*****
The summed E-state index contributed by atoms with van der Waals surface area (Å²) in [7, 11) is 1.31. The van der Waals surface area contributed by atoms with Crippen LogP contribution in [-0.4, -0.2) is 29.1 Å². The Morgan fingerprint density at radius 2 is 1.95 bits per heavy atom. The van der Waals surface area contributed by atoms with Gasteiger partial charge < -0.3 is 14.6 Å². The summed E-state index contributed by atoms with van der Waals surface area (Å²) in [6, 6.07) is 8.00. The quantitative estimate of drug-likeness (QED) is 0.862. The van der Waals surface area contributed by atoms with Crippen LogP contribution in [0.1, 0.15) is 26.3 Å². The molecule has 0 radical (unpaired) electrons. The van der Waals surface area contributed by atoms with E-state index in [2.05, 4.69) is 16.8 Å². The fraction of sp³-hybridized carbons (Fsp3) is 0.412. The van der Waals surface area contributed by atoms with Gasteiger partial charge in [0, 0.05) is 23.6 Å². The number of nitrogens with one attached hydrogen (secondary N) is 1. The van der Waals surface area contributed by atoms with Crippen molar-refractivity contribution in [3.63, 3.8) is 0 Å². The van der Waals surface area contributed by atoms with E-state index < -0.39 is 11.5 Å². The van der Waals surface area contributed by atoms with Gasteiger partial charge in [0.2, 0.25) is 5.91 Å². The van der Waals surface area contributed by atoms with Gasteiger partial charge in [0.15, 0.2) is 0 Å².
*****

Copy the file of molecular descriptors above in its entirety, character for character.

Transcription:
The summed E-state index contributed by atoms with van der Waals surface area (Å²) in [7, 11) is 1.31. The van der Waals surface area contributed by atoms with Crippen LogP contribution in [-0.4, -0.2) is 29.1 Å². The Morgan fingerprint density at radius 2 is 1.95 bits per heavy atom. The van der Waals surface area contributed by atoms with Gasteiger partial charge < -0.3 is 14.6 Å². The summed E-state index contributed by atoms with van der Waals surface area (Å²) in [6, 6.07) is 8.00. The quantitative estimate of drug-likeness (QED) is 0.862. The van der Waals surface area contributed by atoms with Crippen LogP contribution in [0.1, 0.15) is 26.3 Å². The molecule has 0 radical (unpaired) electrons. The van der Waals surface area contributed by atoms with E-state index in [2.05, 4.69) is 16.8 Å². The fraction of sp³-hybridized carbons (Fsp3) is 0.412. The van der Waals surface area contributed by atoms with Gasteiger partial charge in [0, 0.05) is 23.6 Å². The number of nitrogens with one attached hydrogen (secondary N) is 1. The van der Waals surface area contributed by atoms with Crippen molar-refractivity contribution in [3.63, 3.8) is 0 Å². The van der Waals surface area contributed by atoms with E-state index < -0.39 is 11.5 Å². The van der Waals surface area contributed by atoms with Gasteiger partial charge in [0.2, 0.25) is 5.91 Å². The van der Waals surface area contributed by atoms with Gasteiger partial charge in [0.15, 0.2) is 0 Å².